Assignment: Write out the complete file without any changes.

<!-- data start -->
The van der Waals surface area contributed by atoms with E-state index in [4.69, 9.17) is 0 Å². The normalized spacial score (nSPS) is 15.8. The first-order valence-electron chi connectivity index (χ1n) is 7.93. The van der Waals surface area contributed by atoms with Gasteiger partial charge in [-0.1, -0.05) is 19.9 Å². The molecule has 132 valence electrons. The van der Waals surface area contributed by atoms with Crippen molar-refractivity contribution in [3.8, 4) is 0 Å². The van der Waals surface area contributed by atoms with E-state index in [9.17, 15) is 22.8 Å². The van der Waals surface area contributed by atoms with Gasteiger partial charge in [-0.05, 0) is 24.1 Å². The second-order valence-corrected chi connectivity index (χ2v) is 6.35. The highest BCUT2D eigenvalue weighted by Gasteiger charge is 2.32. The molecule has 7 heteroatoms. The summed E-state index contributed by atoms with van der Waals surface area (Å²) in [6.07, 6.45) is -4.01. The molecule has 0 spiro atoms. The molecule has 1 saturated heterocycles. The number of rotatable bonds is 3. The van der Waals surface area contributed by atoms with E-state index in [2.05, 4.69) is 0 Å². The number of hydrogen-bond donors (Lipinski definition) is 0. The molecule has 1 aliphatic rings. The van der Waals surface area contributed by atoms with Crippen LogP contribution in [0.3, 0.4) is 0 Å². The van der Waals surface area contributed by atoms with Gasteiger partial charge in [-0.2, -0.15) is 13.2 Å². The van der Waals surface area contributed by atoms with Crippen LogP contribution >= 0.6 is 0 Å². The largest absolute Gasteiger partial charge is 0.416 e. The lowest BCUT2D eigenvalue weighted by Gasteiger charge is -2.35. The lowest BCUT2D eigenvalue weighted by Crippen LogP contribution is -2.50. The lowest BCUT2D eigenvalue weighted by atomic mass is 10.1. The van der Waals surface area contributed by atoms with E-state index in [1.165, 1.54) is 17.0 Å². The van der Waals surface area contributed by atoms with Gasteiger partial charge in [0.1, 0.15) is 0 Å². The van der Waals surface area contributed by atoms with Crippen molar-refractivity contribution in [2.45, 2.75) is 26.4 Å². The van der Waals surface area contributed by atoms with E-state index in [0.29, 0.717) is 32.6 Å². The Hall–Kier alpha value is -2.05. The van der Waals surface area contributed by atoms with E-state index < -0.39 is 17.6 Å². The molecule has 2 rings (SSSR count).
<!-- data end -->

The van der Waals surface area contributed by atoms with E-state index in [4.69, 9.17) is 0 Å². The normalized spacial score (nSPS) is 15.8. The first-order valence-electron chi connectivity index (χ1n) is 7.93. The van der Waals surface area contributed by atoms with Gasteiger partial charge in [-0.1, -0.05) is 19.9 Å². The molecule has 132 valence electrons. The van der Waals surface area contributed by atoms with Crippen molar-refractivity contribution in [3.8, 4) is 0 Å². The van der Waals surface area contributed by atoms with E-state index in [9.17, 15) is 22.8 Å². The van der Waals surface area contributed by atoms with Gasteiger partial charge in [-0.05, 0) is 24.1 Å². The second-order valence-corrected chi connectivity index (χ2v) is 6.35. The highest BCUT2D eigenvalue weighted by Gasteiger charge is 2.32. The molecule has 7 heteroatoms. The summed E-state index contributed by atoms with van der Waals surface area (Å²) in [6.07, 6.45) is -4.01. The molecule has 0 spiro atoms. The molecule has 1 saturated heterocycles. The number of rotatable bonds is 3. The van der Waals surface area contributed by atoms with E-state index in [2.05, 4.69) is 0 Å². The number of hydrogen-bond donors (Lipinski definition) is 0. The molecule has 1 aliphatic rings. The van der Waals surface area contributed by atoms with Crippen LogP contribution in [0.3, 0.4) is 0 Å². The van der Waals surface area contributed by atoms with Gasteiger partial charge in [-0.2, -0.15) is 13.2 Å². The van der Waals surface area contributed by atoms with Crippen LogP contribution >= 0.6 is 0 Å². The largest absolute Gasteiger partial charge is 0.416 e. The lowest BCUT2D eigenvalue weighted by Gasteiger charge is -2.35. The lowest BCUT2D eigenvalue weighted by Crippen LogP contribution is -2.50. The lowest BCUT2D eigenvalue weighted by atomic mass is 10.1. The van der Waals surface area contributed by atoms with E-state index in [1.165, 1.54) is 17.0 Å². The van der Waals surface area contributed by atoms with Gasteiger partial charge in [0.1, 0.15) is 0 Å². The van der Waals surface area contributed by atoms with Crippen molar-refractivity contribution in [2.45, 2.75) is 26.4 Å². The van der Waals surface area contributed by atoms with E-state index in [0.29, 0.717) is 32.6 Å². The Hall–Kier alpha value is -2.05. The van der Waals surface area contributed by atoms with E-state index < -0.39 is 17.6 Å². The molecule has 2 rings (SSSR count).